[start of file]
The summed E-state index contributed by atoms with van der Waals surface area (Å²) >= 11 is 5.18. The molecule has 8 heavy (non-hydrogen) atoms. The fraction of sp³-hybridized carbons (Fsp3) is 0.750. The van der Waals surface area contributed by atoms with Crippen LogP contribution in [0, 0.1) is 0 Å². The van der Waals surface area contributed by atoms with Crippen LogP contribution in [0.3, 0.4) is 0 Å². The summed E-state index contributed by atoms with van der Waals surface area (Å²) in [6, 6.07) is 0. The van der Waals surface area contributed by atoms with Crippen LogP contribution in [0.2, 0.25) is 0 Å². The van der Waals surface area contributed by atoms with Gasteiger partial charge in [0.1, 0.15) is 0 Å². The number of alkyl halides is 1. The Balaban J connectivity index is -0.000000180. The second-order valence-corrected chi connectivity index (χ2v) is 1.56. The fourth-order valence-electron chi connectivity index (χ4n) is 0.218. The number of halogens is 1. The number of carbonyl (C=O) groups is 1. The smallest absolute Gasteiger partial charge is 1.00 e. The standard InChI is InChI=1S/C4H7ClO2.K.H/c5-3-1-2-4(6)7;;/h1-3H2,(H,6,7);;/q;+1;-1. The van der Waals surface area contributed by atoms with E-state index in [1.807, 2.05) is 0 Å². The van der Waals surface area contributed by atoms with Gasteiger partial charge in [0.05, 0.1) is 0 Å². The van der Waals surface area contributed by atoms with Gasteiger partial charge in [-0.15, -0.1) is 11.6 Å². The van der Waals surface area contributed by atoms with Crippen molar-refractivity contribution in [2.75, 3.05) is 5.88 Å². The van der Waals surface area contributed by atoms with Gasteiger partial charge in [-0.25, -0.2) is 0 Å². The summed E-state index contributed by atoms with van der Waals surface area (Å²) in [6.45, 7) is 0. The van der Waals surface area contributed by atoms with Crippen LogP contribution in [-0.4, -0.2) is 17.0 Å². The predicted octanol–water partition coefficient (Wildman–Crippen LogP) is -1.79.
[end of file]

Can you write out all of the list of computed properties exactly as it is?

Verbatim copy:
The summed E-state index contributed by atoms with van der Waals surface area (Å²) >= 11 is 5.18. The molecule has 8 heavy (non-hydrogen) atoms. The fraction of sp³-hybridized carbons (Fsp3) is 0.750. The van der Waals surface area contributed by atoms with Crippen LogP contribution in [0, 0.1) is 0 Å². The van der Waals surface area contributed by atoms with Crippen LogP contribution in [0.3, 0.4) is 0 Å². The summed E-state index contributed by atoms with van der Waals surface area (Å²) in [6, 6.07) is 0. The van der Waals surface area contributed by atoms with Crippen LogP contribution in [0.2, 0.25) is 0 Å². The van der Waals surface area contributed by atoms with Gasteiger partial charge in [0.1, 0.15) is 0 Å². The number of alkyl halides is 1. The Balaban J connectivity index is -0.000000180. The second-order valence-corrected chi connectivity index (χ2v) is 1.56. The fourth-order valence-electron chi connectivity index (χ4n) is 0.218. The number of halogens is 1. The number of carbonyl (C=O) groups is 1. The smallest absolute Gasteiger partial charge is 1.00 e. The standard InChI is InChI=1S/C4H7ClO2.K.H/c5-3-1-2-4(6)7;;/h1-3H2,(H,6,7);;/q;+1;-1. The van der Waals surface area contributed by atoms with E-state index in [1.807, 2.05) is 0 Å². The van der Waals surface area contributed by atoms with Gasteiger partial charge in [0.05, 0.1) is 0 Å². The van der Waals surface area contributed by atoms with Gasteiger partial charge in [-0.15, -0.1) is 11.6 Å². The van der Waals surface area contributed by atoms with Crippen molar-refractivity contribution in [2.75, 3.05) is 5.88 Å². The van der Waals surface area contributed by atoms with Gasteiger partial charge in [-0.25, -0.2) is 0 Å². The summed E-state index contributed by atoms with van der Waals surface area (Å²) in [6.45, 7) is 0. The van der Waals surface area contributed by atoms with Crippen LogP contribution in [-0.4, -0.2) is 17.0 Å². The predicted octanol–water partition coefficient (Wildman–Crippen LogP) is -1.79.